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Since this is such a basic question, I was sure it would have been answered a million times. But after goggling for an hour I still don't have an answer.
What I want to do is automatically start gdm when my system boots. At the moment I need to type "gdm" (or "exec gdm") after logging in as root -- I can't do it as a regular user. I do have gdm listed in /etc/X11/default-display-manager.
Thanks for the feedback, Dead. But I tried both of your suggestions, and neither worked. (gdm was already checked off in sysvconfig.)
I poked around in the gnome "services" package, where I found that gdm was not ticked as being loaded at startup, ticked it, rebooted, and now it comes up automatically. I have no idea what config file it changed, but I'm happy.
I'm glad you found a way to make gdm work. I haven't used gdm in my system for some time, so I'm unable to study what files need to be modified to make it start automatically. Personally I use login.app, which gives me a very simple (and yet good-looking) GUI login.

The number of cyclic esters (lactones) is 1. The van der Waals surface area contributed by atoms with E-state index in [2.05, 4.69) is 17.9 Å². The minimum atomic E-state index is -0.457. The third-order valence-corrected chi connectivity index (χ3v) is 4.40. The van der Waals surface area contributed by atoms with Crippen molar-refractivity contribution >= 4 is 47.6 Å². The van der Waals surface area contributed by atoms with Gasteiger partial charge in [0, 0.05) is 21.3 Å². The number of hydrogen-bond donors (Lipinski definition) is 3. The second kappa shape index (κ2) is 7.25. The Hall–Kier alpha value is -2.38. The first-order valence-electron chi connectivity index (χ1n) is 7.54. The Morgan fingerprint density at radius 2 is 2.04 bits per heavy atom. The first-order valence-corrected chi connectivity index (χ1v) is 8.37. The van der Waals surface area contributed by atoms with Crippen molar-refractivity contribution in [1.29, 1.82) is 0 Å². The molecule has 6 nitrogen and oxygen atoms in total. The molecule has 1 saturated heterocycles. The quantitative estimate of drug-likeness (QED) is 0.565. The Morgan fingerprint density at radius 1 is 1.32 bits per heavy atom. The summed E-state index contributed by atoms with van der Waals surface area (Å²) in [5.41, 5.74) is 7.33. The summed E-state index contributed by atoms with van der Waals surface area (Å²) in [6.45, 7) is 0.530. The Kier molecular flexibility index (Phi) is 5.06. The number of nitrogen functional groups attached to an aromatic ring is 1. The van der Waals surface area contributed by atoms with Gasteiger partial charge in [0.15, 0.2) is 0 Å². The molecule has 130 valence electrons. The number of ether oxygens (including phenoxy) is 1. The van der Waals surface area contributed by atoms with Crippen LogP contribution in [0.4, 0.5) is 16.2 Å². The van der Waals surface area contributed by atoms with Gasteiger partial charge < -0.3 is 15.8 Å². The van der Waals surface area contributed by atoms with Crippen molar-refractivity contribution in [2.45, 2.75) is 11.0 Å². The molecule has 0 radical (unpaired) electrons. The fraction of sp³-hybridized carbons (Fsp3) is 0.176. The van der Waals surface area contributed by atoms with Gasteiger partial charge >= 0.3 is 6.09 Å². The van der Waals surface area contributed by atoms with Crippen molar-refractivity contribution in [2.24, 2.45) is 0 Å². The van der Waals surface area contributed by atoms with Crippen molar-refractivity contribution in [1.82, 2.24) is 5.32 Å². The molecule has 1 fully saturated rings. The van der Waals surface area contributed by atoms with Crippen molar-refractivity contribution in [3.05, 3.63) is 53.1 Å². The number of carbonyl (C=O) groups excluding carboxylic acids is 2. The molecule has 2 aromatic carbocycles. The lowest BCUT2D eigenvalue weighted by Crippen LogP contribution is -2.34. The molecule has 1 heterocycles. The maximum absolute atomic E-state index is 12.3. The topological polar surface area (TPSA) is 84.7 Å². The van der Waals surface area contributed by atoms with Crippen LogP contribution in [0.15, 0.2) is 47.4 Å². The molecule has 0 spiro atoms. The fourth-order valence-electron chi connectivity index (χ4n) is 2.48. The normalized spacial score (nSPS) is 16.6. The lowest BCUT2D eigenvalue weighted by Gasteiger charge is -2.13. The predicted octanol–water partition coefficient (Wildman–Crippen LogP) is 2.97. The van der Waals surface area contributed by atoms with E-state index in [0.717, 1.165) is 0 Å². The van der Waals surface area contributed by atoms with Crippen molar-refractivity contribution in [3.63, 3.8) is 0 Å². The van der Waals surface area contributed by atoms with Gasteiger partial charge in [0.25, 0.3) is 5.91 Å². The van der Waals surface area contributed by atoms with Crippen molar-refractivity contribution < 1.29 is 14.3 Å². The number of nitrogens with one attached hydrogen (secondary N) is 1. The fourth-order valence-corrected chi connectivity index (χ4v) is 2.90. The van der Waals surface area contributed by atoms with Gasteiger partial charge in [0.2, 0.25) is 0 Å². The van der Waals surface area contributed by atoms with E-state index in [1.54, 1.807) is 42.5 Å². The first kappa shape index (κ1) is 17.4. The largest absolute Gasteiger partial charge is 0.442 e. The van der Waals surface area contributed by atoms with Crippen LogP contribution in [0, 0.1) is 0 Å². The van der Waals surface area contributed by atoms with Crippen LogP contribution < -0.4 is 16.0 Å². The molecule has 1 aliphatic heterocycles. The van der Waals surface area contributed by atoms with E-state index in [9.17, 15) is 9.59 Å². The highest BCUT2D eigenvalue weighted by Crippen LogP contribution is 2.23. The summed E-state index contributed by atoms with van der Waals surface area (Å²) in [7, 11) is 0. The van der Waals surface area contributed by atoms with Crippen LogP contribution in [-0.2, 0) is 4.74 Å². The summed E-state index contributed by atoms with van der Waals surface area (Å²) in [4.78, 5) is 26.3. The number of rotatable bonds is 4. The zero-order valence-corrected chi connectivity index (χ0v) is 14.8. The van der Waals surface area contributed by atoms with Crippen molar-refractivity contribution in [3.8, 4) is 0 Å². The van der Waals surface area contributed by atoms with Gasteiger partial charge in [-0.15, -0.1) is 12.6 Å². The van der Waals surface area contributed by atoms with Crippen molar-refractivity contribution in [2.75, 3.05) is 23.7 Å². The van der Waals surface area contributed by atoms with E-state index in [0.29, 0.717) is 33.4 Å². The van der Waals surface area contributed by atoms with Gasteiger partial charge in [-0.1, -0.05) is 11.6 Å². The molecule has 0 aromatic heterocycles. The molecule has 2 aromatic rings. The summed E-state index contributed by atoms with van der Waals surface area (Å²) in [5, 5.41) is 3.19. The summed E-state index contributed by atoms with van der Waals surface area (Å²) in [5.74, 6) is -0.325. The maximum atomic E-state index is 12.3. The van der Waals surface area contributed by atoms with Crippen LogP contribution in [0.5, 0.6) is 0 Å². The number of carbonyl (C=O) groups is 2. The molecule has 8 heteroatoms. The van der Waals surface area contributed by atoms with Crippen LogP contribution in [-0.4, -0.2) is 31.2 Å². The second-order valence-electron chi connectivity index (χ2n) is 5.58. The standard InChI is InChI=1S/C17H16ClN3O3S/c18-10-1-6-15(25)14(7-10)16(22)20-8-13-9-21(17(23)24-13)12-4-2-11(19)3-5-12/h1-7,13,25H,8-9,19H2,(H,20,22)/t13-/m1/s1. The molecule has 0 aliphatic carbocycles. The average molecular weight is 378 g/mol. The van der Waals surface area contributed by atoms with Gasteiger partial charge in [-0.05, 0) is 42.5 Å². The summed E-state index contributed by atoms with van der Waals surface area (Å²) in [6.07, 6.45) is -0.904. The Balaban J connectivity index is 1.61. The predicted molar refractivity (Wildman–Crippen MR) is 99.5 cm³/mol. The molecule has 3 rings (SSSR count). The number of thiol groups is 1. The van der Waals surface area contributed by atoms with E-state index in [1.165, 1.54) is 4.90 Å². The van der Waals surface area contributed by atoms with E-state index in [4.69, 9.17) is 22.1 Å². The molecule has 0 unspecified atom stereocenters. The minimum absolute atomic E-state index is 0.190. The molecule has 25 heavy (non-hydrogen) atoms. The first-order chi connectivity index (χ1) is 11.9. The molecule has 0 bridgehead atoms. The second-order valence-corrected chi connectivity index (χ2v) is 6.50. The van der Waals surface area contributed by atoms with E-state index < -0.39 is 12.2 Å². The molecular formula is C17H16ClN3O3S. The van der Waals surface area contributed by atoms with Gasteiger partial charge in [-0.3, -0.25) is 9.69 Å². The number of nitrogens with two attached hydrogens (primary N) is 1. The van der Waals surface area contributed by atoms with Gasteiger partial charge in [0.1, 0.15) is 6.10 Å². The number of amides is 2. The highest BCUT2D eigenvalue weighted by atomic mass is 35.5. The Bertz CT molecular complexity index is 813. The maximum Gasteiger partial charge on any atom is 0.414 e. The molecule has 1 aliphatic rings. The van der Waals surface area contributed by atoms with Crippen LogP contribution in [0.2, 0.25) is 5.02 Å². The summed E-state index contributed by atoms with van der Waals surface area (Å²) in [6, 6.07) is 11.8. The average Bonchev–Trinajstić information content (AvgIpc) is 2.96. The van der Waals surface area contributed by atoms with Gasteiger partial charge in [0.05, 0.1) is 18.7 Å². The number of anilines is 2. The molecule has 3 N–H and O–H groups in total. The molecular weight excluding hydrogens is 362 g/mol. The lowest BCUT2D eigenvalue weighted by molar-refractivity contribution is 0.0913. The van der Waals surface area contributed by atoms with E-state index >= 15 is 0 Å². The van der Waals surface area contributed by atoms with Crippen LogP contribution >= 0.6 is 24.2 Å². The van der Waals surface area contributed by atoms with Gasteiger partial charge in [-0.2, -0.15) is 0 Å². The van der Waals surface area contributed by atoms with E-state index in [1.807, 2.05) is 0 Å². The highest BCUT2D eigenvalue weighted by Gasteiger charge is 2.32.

One of the BEST things about Linux is that there are so many ways to do everything (I did try dpkg-reconfigure xdm, and chose gdm in the list, but that did not fix the problem -- maybe dpkg-reconfigure gdm would have).
One of the WORST things about Linux -- as far as its employment by regular users is concerned -- is that there are so many ways to do things. Just look at this thread: I now have at least four ways to change my boot login settings. The only real challenge is for me to remember, a year from now when this problem might happen again, what I did to fix it. I'm sure I'm not going to remember the names of the two programs, nor the command line syntax, since I am not likely to use these functions again unless something goes wrong. And every time I have to use dpkg-reconfigure for something, I have to look up the correct syntax and usage.
As a regular user with an interest in the operating system, I do love Linux and Debian. But the same flexibility that engenders the affection of geeks and computer aficionados is what prevents the users of Windows and the Mac from switching. They want a little graphical box where they can check off the kind of boot login they get. In fact, that is what I eventually did, by way of the Gnome services manager, but it took me a couple of hours to find this method, and I've been using gnome/kde for a couple of years now.
It's going to be a struggle for Linux (and Debian) to make itself transparently consistent enough for the average desktop user. I know that attracting the average desktop user is NOT the aim of many Linux users and programmers, but I think it should be. If open source operating systems are to be truly open and democratic, that democracy should extend to the access they provide to the community at large.